1983

Gold, 24k Pure

1063

1945

Hastelloy C

1320 - 1350

2410 - 2460

Inconel

1390 - 1425

2540 - 2600

Incoloy

1390 - 1425

2540 - 2600

Iron, Wrought

1482 - 1593

2700 - 2900

Iron, Gray Cast

1127 - 1204

2060 - 2200

Iron, Ductile

1149 

2100

Lead

327.5

621

Magnesium

650

1200

Magnesium Alloy

349 - 649

660 - 1200

Manganese

1244

2271

Manganese Bronze

865 - 890

1590 - 1630

Mercury

-38.86

-37.95

Molybdenum

2620

4750

Monel

1300 - 1350

2370 - 2460

Nickel

1453

2647

Niobium (Columbium)

2470

4473

Palladium

1555

2831

Phosphorus

44

111

Platinum

1770

3220

Red Brass

990 - 1025

1810 - 1880

Rhenium

3186

5767

Rhodium

1965

3569

Selenium

217

423

Silicon

1411

2572

Silver, Pure

961

1761

Silver, Sterling

893

1640

Carbon Steel

1425 - 1540

2600 - 2800

Stainless Steel

1510

2750

Tantalum

2980

5400

Thorium

1750

3180

Tin

232

449.4

Titanium

1670

3040

Tungsten

3400

6150

Yellow Brass

905 - 932

1660 - 1710

Zinc

419.5

787

Why Metal Melting Points Shouldn’t Be Your Only Temperature Concern

At extremely high temperatures, many materials begin to lose their tensile strength. Steel is no exception. Even before the stainless steel melting point is reached, the metal itself becomes less rigid and more susceptible to bending when heated.

For example, let’s say a stainless steel alloy retains 100% of its structural integrity at 870°C (1679°F), but at 1000°C (1832°F) it loses 50% of its tensile strength. If the maximum load of a basket made with this alloy were 100 pounds, the basket would then only be able to hold 50 pounds of weight after exposure to the higher temperature. Any more weight, and the basket could bend out of shape under the load.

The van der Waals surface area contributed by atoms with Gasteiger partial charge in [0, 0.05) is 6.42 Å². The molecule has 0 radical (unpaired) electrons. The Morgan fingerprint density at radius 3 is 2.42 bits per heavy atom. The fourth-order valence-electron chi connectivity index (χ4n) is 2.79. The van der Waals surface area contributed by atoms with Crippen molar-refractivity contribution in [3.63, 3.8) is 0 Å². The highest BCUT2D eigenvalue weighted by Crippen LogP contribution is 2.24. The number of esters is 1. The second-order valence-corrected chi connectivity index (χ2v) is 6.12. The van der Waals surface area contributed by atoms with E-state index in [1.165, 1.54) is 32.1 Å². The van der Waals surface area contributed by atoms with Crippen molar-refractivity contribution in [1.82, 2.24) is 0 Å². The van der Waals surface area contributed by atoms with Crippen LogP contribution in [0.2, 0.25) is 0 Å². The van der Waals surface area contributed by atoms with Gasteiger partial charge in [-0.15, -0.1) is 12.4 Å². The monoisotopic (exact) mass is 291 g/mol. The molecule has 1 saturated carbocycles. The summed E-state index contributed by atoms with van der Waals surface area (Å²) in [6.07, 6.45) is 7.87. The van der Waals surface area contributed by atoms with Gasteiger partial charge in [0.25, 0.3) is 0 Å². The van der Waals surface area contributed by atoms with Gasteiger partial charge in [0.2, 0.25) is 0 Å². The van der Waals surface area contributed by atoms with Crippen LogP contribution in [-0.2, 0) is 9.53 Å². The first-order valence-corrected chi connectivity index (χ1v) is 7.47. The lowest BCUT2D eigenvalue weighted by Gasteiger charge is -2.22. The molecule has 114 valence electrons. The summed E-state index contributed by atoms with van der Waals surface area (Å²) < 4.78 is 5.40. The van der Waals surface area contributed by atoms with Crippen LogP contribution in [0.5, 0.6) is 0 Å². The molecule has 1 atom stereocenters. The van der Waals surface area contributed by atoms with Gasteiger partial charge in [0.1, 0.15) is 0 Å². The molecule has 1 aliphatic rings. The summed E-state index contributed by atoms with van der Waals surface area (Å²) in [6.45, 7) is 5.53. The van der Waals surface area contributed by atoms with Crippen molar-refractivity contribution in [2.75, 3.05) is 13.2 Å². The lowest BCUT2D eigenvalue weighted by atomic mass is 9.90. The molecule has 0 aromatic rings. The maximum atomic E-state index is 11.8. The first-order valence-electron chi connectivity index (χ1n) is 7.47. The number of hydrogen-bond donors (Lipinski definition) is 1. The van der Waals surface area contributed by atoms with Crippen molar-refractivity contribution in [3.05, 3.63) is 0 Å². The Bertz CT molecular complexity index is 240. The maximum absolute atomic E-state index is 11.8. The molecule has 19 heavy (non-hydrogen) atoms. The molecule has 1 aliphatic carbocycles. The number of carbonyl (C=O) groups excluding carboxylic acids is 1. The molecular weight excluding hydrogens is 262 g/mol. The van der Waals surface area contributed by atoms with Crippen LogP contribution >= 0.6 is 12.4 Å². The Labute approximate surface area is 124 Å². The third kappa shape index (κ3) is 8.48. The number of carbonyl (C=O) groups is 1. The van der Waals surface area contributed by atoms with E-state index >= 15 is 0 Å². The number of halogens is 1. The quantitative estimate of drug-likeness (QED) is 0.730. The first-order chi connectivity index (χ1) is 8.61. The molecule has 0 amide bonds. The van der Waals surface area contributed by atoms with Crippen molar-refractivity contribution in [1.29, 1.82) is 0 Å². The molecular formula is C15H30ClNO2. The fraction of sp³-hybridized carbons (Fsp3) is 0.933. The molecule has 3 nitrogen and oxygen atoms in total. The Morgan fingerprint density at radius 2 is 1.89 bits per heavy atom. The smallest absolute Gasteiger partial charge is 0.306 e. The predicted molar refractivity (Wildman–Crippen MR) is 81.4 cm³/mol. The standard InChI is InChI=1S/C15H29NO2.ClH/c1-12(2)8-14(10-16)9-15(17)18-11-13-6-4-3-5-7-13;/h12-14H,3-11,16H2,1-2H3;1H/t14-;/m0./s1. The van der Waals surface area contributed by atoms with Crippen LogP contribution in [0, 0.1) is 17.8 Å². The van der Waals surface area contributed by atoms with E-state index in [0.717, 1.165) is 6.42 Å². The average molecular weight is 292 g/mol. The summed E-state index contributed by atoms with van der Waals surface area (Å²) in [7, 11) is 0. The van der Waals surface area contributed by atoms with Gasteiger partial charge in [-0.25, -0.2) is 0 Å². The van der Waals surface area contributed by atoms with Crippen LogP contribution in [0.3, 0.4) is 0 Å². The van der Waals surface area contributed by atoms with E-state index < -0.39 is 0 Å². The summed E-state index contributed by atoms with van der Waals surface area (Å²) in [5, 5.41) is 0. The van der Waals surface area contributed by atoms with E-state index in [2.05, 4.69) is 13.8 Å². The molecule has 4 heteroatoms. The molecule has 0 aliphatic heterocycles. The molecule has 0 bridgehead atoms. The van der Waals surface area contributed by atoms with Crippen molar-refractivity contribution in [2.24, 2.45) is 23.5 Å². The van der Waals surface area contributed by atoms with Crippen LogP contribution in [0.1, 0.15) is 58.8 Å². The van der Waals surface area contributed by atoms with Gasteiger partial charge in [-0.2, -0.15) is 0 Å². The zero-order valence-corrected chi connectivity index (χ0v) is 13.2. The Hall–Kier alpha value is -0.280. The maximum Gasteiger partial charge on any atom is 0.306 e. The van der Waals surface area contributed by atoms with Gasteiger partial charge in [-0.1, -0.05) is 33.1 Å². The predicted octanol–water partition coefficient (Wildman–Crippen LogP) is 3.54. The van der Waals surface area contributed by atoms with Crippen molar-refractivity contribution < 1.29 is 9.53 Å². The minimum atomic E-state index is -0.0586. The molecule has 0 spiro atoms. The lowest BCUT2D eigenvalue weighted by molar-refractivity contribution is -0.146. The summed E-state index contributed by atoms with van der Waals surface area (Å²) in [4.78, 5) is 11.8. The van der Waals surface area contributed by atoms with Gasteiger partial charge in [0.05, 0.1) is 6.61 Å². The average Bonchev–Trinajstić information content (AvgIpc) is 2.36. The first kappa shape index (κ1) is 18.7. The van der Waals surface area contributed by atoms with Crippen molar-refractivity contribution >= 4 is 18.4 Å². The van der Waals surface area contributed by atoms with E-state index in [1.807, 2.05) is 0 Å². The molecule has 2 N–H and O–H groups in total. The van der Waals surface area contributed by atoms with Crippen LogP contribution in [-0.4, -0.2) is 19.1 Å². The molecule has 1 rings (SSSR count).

Also, exposure to high temperatures could have effects other than making stainless steel easier to bend or break. High temperatures can affect the protective oxide layer that keeps stainless steel from rusting—making it more susceptible to corrosion in the future.

In some cases, extreme temperatures can cause scaling on the surface of the metal. This can impact the performance of a parts handling basket or other custom wire form. Or, high temperatures can lead to thermal expansion of the metal in a custom wire basket, causing welded joints to come loose.

So, even if your particular process wouldn’t reach the stainless steel melting point exactly, high temperatures could still do damage in other ways.

It is also important to compare the melting points of steel alloys with other metal melting points to see what would fit your needs best. There are many factors that go into creating a quality basket and deciding what metal to use is a crucial question that depends on the basket’s task and environment.

This is why Marlin Steel’s engineering team runs finite element analyses on each and every basket design. By testing the effects of high temperatures on a design, the engineering team can spot potential issues like scaling, and test alternative materials that can prevent such problems from making the design invalid.

Get more insights into the properties of stainless steel by downloading the Stainless Steel Properties Sheet today!

Marlin Steel's Stainless Steel Properties Sheet

Author: Marlin Steel
Marlin Steel
Marlin Steel is a leading manufacturer of custom‐engineered products from steel wire and sheet metal. Its industrial material handling containers serve many industries including aerospace, defense, medical and automotive.